I set up a small music studio in the corner of my garage. I’ve been refreshing my memory on how to navigate Ableton, the recording software I use, and I’ve been surprised at how much I remember. And some of the tracks I had started in the past actually sound kind of good.
If When I publish some, I’ll be sure to share them here.
All of that is great. But there’s still so much to improve upon.
It’s clear that age is having an effect on my well-being.
I’ve got to recognize that even though I sometimes feel like the rules of nature don’t always apply to me, the truth is that I’m not all that special. I’m a carbon-based lifeform that’s effectively slowly deteriorating over time, just like everyone else, and that means I can’t rely on things like the high metabolism that allowed me to get away with eating whatever the hell I wanted to when I was younger.
I’ve got to own up to my terrible sleep, exercise, and diet habits instead of sweeping them under the rug as I have for basically my entire life, aside from small stints where I’d get into jogging or going to the gym regularly for a few months.
None of these changes are all that difficult in and of themselves—the dietary changes I made recently ended up not being too hard to implement, for example.
But they do require discipline.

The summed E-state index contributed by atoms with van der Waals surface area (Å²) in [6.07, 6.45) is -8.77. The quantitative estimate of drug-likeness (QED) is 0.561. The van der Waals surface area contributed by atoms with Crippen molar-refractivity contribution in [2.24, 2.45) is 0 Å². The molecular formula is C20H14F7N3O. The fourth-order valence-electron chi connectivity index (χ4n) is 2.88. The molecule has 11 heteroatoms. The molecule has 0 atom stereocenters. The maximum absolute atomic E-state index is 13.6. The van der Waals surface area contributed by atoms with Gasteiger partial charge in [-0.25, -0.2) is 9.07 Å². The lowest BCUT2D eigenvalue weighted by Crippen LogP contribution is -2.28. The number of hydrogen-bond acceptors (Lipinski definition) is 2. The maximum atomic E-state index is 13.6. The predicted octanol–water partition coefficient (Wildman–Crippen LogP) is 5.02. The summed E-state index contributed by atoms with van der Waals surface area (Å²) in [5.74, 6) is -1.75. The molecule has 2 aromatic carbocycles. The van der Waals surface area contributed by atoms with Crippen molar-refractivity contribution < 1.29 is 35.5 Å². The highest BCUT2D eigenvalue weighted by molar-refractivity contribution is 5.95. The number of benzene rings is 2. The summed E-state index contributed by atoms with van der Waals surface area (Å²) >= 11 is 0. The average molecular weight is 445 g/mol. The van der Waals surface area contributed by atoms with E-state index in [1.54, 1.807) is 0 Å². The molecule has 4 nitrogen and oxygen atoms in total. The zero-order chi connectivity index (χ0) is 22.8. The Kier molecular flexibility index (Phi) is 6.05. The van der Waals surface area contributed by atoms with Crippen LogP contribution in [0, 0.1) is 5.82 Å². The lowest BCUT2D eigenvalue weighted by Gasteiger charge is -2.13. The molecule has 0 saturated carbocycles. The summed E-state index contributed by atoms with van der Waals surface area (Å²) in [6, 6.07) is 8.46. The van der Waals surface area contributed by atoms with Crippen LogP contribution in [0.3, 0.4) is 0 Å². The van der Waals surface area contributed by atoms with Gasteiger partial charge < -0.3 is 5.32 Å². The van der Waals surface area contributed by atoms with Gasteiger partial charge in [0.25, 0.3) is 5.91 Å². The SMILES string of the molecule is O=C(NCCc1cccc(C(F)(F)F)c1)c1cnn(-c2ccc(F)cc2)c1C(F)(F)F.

On Monday, we drove down to Stanford to visit a new team of specialists for my daughter Em. One of the procedures they specialize in is deep brain stimulation surgery. There’s a chance that it can help with Em’s rare form of epilepsy and her dystonic twisting caused by her cerebral palsy disability.
Allison checked in at the desk and I wheeled Em to the other side of the lobby. As I sat in a chair in front of Em and tried to entertain her over the way-too-loud TV playing the movie Cars, Allison filled out the typical clipboard full of medical intake questions. It’s not the easiest thing to do for Em. At only four years old, her medical file is thick—I joke that she’s our $2 million baby, although I wouldn’t be shocked if it was closer to $3 million by now. Filling those forms out not only means having to remember all of her meds and dosages and medical specialists’ names, but it also means reliving all the medical trauma she’s gone through.
I visited the doctor for myself yesterday, which was prompted by my recent passing-out episode. As I sat in the lobby waiting for the nurse to call my name, I thought about that clipboard from Em’s appointment. I thought about how when I fill one of them out I can check “no” across the board. Maybe I write a note that says, “occasional migraines and a tendency to pass out easily.” But that’s about it.
It’s a privilege to have lived a life mostly devoid of serious medical issues. Yet I know that it’s not always going to be that way. Eventually, the steady march of aging will catch up with me.
In the short term, I need to keep working on making the small changes that can have an outsized impact in the long run.
I wrote this piece in a new writing tool called Lex, which I’m enjoying quite a lot. It’s not only a nice place to write, but it also incorporates artificial intelligence. You can type +++ anywhere and it will offer up a few sentences. Don’t worry, it didn’t write this entire piece using AI. It is great for those times when you’re stuck. It can also sometimes produce funny results, like this one:
Thank you for being here and spending time with my words.
If you enjoyed this piece, could you please let me know by giving the heart button below a tap?